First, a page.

Would you like to pilot a new (free) online course on Physical Development?

An important strand of work for Early Childhood Outdoors is to support and share developments in good quality training opportunities at all levels, so that practitioners can enhance their understanding and practice across relevant areas and along a continuum of levels.  Freedom, stimulus and possibility for moving and being physical is of course one of the central reasons children love to be outside – and a very important area for pedagogical development in outdoor practice.  So, I’m delighted to be able to share longtime ECO friend Lala Manners’ news that this free online course is now ready to roll!  (Details of Lala’s excellent new book are at the end of this post.)

Public Health England (PHE) in partnership with The 
Open University is calling
 on the early years workforce to engage in the first presentation of its new online physical development (PD) course that starts from Monday 27th July (you can register now, and start the course anytime after this start date).

Funded by Health Education England, ‘Supporting Physical Development in Early Childhood’ is a free-to-access course that is 18 hours long, divided into three-hour sessions over six weeks.

The course is hosted on the FutureLearn platform. Each week includes a balance of essential underpinning knowledge and practical advice, with opportunities throughout for students to reflect on their learning with others. ‘The aim is to establish a baseline level of knowledge on which further learning may be built and, in time, to establish a vibrant and supportive community of early years PD specialists,’ said Dr Jackie Musgrave, Programme Lead for Early Childhood at The Open University.

Six themes over six 3-hour modules

The course covers six related areas:

Growth and physical development – looks at the difference between growth and physical development and how these are measured from birth to aged five; what support and advice is available to parents and carers; and the life factors that support or compromise children’s growth and physical development.

Body systems, senses and physical development – covers the development of young children’s senses and body systems; the importance of these working together to ensure smooth overall development; and how to provide sensory-rich environments for babies and young children.

Supporting the development of children’s movement skills – explores how to develop fine and gross motor skills and how these may be best supported in practice; how children may progress from the initial experience of a new skill to a mature and fluent version; and why early movement experience provides the critical foundations for later successful and enjoyable engagement at school.

Movement and learning – explores how movement skills underpin and support learning across all developmental domains; how these skills emerge according to children’s unique inner timetable; the adult role in supporting children’s physical development; and how typical patterns of movement behaviour emerge in each age group.

Physical development and play – looks at the importance of physical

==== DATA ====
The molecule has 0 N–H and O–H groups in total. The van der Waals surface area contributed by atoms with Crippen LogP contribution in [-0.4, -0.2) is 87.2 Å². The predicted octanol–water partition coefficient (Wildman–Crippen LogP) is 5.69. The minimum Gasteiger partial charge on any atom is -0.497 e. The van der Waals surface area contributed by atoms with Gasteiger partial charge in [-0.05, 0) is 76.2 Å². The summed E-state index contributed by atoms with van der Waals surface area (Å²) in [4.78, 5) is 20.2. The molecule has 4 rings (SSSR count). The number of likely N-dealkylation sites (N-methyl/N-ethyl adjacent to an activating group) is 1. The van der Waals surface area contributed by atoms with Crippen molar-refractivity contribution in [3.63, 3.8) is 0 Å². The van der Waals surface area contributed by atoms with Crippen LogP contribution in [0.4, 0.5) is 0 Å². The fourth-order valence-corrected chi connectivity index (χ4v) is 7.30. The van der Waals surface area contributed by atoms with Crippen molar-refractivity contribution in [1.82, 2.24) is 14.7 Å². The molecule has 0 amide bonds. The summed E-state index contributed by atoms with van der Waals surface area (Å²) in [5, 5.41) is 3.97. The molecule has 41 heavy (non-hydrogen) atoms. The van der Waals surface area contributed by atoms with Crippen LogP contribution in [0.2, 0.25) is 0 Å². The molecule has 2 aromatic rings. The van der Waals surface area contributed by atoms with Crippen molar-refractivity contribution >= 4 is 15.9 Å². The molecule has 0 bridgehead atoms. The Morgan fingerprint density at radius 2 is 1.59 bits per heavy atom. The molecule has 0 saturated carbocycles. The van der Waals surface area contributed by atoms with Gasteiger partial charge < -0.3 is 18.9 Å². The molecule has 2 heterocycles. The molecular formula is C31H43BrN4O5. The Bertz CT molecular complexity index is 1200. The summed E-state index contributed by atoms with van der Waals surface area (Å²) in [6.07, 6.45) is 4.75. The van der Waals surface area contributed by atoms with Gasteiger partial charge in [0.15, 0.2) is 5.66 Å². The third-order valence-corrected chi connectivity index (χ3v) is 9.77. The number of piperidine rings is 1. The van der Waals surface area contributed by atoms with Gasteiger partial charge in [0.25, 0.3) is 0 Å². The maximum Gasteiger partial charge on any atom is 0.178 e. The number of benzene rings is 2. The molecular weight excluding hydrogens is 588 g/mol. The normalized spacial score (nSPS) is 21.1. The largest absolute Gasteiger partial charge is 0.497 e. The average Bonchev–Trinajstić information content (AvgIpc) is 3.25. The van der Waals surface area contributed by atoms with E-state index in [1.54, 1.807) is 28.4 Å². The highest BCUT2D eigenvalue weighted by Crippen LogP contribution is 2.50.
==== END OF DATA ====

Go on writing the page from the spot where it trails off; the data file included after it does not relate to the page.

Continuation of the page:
play in supporting children’s physical development; how risky and rough-and- tumble play can be promoted safely and effectively; the environments that best support physical play; ‘movement-rich’ environments and the adult role; and ways to encourage local collaboration and community engagement.

Movement and health – giving advice on how children with underlying conditions or particular medical needs, such as diabetes, asthma, obesity, visual impairment, may be supported in their movement experience and fully included in all physical activities; what support is available; and how to engage parents and carers proactively in their children’s physical development.

Seeking feedback

Dr Musgrave explained, ‘We want this course to be as useful and effective as possible and to ensure that it meets the needs of practitioners who are seeking knowledge about promoting the physical activity and development of babies and young children.

We need feedback so that we can make any recommended amendments to the course. We are now seeking the support of practitioners to take part in the first presentation. We will be asking them to complete a survey that will give us the feedback we need to make any improvements.’

‘The overall health and well-being of our young children is of increasing concern,’ added Dr Lala Manners, who is director of Active Matters and was involved in developing the course. ‘Their level of physical activity remains stubbornly low, obesity rates in this age group are high and opportunities for children to be physically active are compromised by curricular demands, enticing technology and the lack of safe and accessible outside spaces.’

If you would like to take part, the survey is at the end of the course. We will really appreciate your feedback.

Find out more on the Active Matters website

To take part visit Future Learn

Lala Manners’ excellent book The Early Years Movement Handbook (2019 Jessica Kingsley) is recommended by Early Childhood Outdoors and available with a 10% discount on RRP and free postage from Books Education

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